Ask almost any elementary school kid what his or her favorite class is and a likely answer will be “gym.” But today’s physical education teachers will tell you their jobs are about a lot more than fun and games. That is what Cassidy Bruner ’19 has learned as she has pursued a health and physical education (HPE) major. Bruner’s academic efforts have paid off, earning her an award as a Society of Health and Physical Educators (SHAPE) Major of the Year. Bruner received her award at the SHAPE America National Convention in Nashville, Tennessee in spring 2018.
The SHAPE America Major of the Year award celebrates outstanding undergraduate students in the fields of health, physical education, recreation and dance.
Roberta Sipe, the University’s HPE program coordinator, nominated Bruner for the honor.
“Cassidy is a strong young woman who never shies away from an opportunity to instruct students,” Sipe said.
In fact, a full year before she was scheduled to begin her student teaching, Bruner was hired to work two days each week as the physical education teacher for Southport Presbyterian Church’s Welcome Place Childcare Center. She had been working at the center as a caregiver. Now, in addition to her childcare duties, Bruner spends nearly 15 hours each week as the school’s physical education teacher. In that role, Bruner is responsible for creating and implementing PE curriculum while teaching best practices.
“Teaching PE as a college student while still working on my major is a huge opportunity for me,” Bruner said. “I feel like I have a head start for when I start my future job, especially when it comes to classroom and behavior management. This experience has been a really great ‘trial run’ for me to get my first-year jitters out, even though I’m not even done with my third year of school yet.”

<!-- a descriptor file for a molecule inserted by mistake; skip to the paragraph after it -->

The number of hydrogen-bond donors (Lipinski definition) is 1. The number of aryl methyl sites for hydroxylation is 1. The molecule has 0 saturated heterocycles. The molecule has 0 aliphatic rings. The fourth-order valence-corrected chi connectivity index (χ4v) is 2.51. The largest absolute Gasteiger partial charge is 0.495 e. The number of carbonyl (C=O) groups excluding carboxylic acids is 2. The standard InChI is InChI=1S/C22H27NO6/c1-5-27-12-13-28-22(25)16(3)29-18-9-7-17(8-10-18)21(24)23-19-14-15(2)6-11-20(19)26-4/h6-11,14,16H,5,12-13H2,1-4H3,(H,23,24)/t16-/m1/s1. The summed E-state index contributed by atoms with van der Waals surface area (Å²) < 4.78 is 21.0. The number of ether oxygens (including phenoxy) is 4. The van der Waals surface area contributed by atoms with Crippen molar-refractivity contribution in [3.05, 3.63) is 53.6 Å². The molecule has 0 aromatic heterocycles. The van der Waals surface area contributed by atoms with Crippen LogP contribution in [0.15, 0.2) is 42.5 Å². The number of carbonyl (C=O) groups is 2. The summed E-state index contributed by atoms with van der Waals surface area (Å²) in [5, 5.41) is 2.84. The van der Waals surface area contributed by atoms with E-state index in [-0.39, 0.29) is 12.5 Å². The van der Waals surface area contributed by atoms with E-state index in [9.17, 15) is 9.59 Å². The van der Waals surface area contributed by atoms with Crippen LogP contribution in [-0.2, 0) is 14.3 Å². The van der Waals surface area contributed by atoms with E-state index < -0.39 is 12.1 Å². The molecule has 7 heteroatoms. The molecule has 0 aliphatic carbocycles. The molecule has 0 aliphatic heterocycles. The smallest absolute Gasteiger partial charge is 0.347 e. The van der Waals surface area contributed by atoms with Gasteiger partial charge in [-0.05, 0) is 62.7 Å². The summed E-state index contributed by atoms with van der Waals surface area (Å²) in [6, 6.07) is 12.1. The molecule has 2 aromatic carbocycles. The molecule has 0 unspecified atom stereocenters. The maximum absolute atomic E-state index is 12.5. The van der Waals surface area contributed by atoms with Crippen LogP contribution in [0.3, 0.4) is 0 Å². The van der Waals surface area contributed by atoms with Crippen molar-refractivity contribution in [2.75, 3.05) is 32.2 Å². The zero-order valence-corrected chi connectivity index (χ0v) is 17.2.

In addition to her work at Welcome Place, Bruner is a member of the University’s Kinesiology Club, is active in the Indiana chapter of SHAPE, and has volunteered for the annual Indiana State Special Olympics basketball tournament, which takes place at UIndy each spring. She maintains a 3.7 grade point average.
“Cassidy thinks on her feet,” Sipe said. “Nothing ever rattles her, even when last-minute changes take place.”
Bruner wasn’t even rattled by concerns about pursuing a career in physical education.
“I started off my time at UIndy as an elementary education major,” Bruner explained. “In my ED 100 class, every school we went to, I found myself wanting to go to the PE classes. My gut kept telling me I should lean towards PE, but the voices around me kept reminding me of budget cuts and ‘PE teachers don’t make as much as school teachers.’ But I followed my heart and switched my major and I have absolutely fallen in love with teaching health and physical education.”
Bruner believes it’s important for children to have dedicated health and PE teachers because kids spend too much time on sedentary activities. Bruner said a dedicated PE teacher can show them how to learn to enjoy being active, which can lead children to live a less sedentary and healthier lifestyle.
Bruner plans to graduate from the University of Indianapolis in May 2019.
Written by Amy Magan, communications manager for the Center for Aging & Community and the College of Health Sciences.